gagement data were collected each school assignment content. For example, Louie and
day over the course of the analysis. Home- Leila were asked to write a report on a for-
work and grading data for Kealoha were col- eign country in their social studies class and
lected as assigned by the teacher. to include a map of the country with various
Baseline. During baseline, Cindy, Kealo- cities labeled. For the map component of the
ha, and Louie participated in class activities assignment, Louie did the following: (a)
within the same teacher-specified structure identified specific cities and their correct
as other students in the class. No interac- spelling, (b) matched each city with a spe-
tions occurred between Cindy, Kealoha, or cific color, (c) had Leila select the appropri-
Louie and special education personnel or ate color for each section of the map and
students. During baseline, students with dis- color the area where the name was to be
abilities were given support by either a spe- written, (d) had Leila match the spelled
cial education teacher or an educational as- names with the colors, and (e) supervised
sistant. The goal of baseline was to assess the Leila while she wrote the correct name on
typical class performance of Cindy, Kealoha, the map. Similar adaptations occurred for
and Louie under routine classroom condi- other assignments for Louie and Leila as well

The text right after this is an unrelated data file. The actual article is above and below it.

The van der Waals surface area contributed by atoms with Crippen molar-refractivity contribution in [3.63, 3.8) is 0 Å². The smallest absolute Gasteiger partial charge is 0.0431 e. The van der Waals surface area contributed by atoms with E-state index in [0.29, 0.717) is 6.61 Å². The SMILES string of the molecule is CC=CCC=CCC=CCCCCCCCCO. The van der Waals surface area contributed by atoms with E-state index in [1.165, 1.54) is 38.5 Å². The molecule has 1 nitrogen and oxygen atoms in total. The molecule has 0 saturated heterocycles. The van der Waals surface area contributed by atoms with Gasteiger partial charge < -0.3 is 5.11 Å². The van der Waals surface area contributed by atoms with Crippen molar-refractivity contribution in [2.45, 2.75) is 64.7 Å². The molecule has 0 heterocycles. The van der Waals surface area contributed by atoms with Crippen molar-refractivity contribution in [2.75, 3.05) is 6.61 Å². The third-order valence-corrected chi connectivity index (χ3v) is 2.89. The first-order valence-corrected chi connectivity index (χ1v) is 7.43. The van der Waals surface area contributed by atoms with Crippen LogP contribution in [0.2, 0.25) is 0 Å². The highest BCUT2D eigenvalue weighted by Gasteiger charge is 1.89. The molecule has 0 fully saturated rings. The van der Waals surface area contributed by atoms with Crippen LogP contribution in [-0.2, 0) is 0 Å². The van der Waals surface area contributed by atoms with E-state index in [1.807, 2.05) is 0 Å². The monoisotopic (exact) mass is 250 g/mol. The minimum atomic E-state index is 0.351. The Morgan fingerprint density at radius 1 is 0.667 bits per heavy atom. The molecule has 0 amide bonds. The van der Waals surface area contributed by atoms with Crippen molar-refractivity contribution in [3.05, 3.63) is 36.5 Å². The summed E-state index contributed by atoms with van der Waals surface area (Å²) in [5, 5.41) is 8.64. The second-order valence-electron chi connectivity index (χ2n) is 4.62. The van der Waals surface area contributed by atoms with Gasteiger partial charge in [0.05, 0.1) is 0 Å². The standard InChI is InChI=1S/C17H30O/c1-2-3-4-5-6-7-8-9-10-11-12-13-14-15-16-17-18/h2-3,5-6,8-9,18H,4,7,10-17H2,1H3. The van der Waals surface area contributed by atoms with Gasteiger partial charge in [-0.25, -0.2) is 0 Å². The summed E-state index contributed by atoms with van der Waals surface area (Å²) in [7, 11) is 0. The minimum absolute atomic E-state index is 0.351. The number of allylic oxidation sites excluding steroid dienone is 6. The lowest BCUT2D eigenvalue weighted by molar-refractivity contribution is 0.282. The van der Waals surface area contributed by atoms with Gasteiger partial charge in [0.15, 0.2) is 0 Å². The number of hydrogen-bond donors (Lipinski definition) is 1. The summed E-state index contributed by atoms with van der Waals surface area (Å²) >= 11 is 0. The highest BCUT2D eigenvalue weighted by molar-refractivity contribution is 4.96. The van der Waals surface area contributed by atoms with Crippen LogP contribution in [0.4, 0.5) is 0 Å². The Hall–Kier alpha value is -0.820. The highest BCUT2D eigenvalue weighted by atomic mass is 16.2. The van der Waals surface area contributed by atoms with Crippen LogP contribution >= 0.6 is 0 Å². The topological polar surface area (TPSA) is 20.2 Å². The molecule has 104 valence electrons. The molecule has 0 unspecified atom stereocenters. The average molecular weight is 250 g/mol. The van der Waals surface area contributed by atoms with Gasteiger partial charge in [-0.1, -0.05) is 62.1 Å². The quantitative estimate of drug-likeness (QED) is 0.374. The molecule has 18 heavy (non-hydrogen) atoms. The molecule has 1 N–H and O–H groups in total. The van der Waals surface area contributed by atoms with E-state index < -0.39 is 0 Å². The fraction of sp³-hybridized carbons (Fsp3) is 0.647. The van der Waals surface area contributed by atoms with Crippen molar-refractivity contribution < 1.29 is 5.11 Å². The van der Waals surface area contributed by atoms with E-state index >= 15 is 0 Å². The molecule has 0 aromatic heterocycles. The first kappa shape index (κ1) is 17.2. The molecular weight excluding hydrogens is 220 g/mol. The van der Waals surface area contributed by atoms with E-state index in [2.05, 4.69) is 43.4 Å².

tions. The teacher provided primarily lec- as for the other two dyads.
ture-based information regarding curriculum Special education personnel taught Cindy,
content, with students expected to use texts Kealoha, and Louie to adapt assignments via
and take notes as assigned. verbal description, modeling, and praise for
Intervention. The intervention was based correct performances. This training occurred
on Cindy, Kealoha, and Louie serving as for several days, with special education per-
peer supports for students with severe dis- sonnel working directly with the students
abilities. Peer support was a multicomponent with and without disabilities for the length
intervention based on three primary ele- of the class period. Following this initial
ments: (a) the peer’s participation with a stu- training, peers without disabilities were told
dent with disabilities, (b) training and su- by special education personnel that it was
pervision by the special education teacher, their task to adapt assignments, provide in-
and (c) supervision by the general education struction, and facilitate the participation of
teacher. At the beginning of intervention, the student with disabilities in classroom ac-
student dyads were moved so that they sat tivities. When Cindy, Kealoha, and Louie
next to each other. Intervention began the had learned these tasks, special education
1st day by having special education person- personnel were continuously present in the
nel work with the student dyad. Initially, classroom (engaged in a variety of other
these personnel taught Cindy, Kealoha, and tasks) and commented on peer and student
Louie how to interact with the student with performance once approximately every 10
CLASSROOM PEER SUPPORT 143

min. If Cindy, Kealoha, or Louie had diffi- sures were collected for Louie during 33%